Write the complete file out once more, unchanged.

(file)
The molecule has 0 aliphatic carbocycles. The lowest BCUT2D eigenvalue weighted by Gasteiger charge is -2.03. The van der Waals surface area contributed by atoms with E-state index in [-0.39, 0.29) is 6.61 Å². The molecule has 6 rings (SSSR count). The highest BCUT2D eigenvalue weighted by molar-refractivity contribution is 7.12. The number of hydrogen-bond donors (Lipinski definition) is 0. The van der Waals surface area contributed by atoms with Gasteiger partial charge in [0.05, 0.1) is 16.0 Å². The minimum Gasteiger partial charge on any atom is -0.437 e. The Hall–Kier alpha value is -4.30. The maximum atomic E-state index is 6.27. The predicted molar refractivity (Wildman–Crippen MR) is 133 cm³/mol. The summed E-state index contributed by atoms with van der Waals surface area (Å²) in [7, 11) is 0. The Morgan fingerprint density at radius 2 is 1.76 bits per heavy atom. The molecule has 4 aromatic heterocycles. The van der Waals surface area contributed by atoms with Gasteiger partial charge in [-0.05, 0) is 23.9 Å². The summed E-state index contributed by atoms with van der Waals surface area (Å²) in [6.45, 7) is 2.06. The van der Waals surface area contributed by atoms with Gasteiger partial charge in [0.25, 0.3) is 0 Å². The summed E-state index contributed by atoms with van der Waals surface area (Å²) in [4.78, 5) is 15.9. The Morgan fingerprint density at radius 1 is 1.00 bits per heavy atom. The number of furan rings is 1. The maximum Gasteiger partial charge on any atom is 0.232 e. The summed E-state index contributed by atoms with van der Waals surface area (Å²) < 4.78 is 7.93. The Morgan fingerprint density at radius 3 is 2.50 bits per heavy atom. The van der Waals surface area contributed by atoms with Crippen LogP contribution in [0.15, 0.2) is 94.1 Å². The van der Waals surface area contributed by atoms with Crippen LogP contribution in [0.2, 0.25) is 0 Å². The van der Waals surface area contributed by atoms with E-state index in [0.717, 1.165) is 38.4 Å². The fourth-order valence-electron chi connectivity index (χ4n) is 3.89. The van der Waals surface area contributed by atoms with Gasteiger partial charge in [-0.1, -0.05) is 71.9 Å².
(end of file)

The molecule has 0 aliphatic carbocycles. The lowest BCUT2D eigenvalue weighted by Gasteiger charge is -2.03. The van der Waals surface area contributed by atoms with E-state index in [-0.39, 0.29) is 6.61 Å². The molecule has 6 rings (SSSR count). The highest BCUT2D eigenvalue weighted by molar-refractivity contribution is 7.12. The number of hydrogen-bond donors (Lipinski definition) is 0. The van der Waals surface area contributed by atoms with Gasteiger partial charge in [0.05, 0.1) is 16.0 Å². The minimum Gasteiger partial charge on any atom is -0.437 e. The Hall–Kier alpha value is -4.30. The maximum atomic E-state index is 6.27. The predicted molar refractivity (Wildman–Crippen MR) is 133 cm³/mol. The summed E-state index contributed by atoms with van der Waals surface area (Å²) in [7, 11) is 0. The Morgan fingerprint density at radius 2 is 1.76 bits per heavy atom. The molecule has 4 aromatic heterocycles. The van der Waals surface area contributed by atoms with Gasteiger partial charge in [-0.05, 0) is 23.9 Å². The summed E-state index contributed by atoms with van der Waals surface area (Å²) in [6.45, 7) is 2.06. The van der Waals surface area contributed by atoms with Gasteiger partial charge in [0.25, 0.3) is 0 Å². The summed E-state index contributed by atoms with van der Waals surface area (Å²) in [4.78, 5) is 15.9. The Morgan fingerprint density at radius 1 is 1.00 bits per heavy atom. The number of furan rings is 1. The maximum Gasteiger partial charge on any atom is 0.232 e. The summed E-state index contributed by atoms with van der Waals surface area (Å²) < 4.78 is 7.93. The Morgan fingerprint density at radius 3 is 2.50 bits per heavy atom. The van der Waals surface area contributed by atoms with Crippen LogP contribution in [0.15, 0.2) is 94.1 Å². The van der Waals surface area contributed by atoms with Crippen LogP contribution in [0.2, 0.25) is 0 Å². The van der Waals surface area contributed by atoms with E-state index in [0.717, 1.165) is 38.4 Å². The fourth-order valence-electron chi connectivity index (χ4n) is 3.89. The van der Waals surface area contributed by atoms with Gasteiger partial charge in [-0.1, -0.05) is 71.9 Å².